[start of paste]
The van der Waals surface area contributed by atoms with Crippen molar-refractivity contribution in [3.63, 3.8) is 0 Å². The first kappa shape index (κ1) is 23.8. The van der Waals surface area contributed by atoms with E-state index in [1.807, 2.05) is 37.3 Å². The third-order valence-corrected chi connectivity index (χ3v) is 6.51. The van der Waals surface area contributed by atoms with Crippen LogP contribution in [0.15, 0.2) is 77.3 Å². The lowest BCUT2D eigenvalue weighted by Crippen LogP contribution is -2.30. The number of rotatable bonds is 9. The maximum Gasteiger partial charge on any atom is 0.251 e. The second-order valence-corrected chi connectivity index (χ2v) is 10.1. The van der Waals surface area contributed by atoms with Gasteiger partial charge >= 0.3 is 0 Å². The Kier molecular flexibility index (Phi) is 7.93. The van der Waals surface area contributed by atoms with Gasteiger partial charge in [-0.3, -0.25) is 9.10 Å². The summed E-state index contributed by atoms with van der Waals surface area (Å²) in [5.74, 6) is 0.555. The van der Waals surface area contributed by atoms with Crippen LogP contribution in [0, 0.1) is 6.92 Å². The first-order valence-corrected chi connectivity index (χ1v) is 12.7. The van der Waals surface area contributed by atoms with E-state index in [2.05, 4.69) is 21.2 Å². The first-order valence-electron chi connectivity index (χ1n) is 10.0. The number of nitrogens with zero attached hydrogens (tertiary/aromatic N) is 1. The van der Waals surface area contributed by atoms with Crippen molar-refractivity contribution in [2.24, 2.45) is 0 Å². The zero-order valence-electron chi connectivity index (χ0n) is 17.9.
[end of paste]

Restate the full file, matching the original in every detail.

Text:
The van der Waals surface area contributed by atoms with Crippen molar-refractivity contribution in [3.63, 3.8) is 0 Å². The first kappa shape index (κ1) is 23.8. The van der Waals surface area contributed by atoms with E-state index in [1.807, 2.05) is 37.3 Å². The third-order valence-corrected chi connectivity index (χ3v) is 6.51. The van der Waals surface area contributed by atoms with Crippen LogP contribution in [0.15, 0.2) is 77.3 Å². The lowest BCUT2D eigenvalue weighted by Crippen LogP contribution is -2.30. The number of rotatable bonds is 9. The maximum Gasteiger partial charge on any atom is 0.251 e. The second-order valence-corrected chi connectivity index (χ2v) is 10.1. The van der Waals surface area contributed by atoms with Gasteiger partial charge >= 0.3 is 0 Å². The Kier molecular flexibility index (Phi) is 7.93. The van der Waals surface area contributed by atoms with Gasteiger partial charge in [-0.3, -0.25) is 9.10 Å². The summed E-state index contributed by atoms with van der Waals surface area (Å²) in [5.74, 6) is 0.555. The van der Waals surface area contributed by atoms with Crippen LogP contribution in [0, 0.1) is 6.92 Å². The first-order valence-corrected chi connectivity index (χ1v) is 12.7. The van der Waals surface area contributed by atoms with E-state index in [2.05, 4.69) is 21.2 Å². The first-order valence-electron chi connectivity index (χ1n) is 10.0. The number of nitrogens with zero attached hydrogens (tertiary/aromatic N) is 1. The van der Waals surface area contributed by atoms with Crippen molar-refractivity contribution in [2.24, 2.45) is 0 Å². The zero-order valence-electron chi connectivity index (χ0n) is 17.9.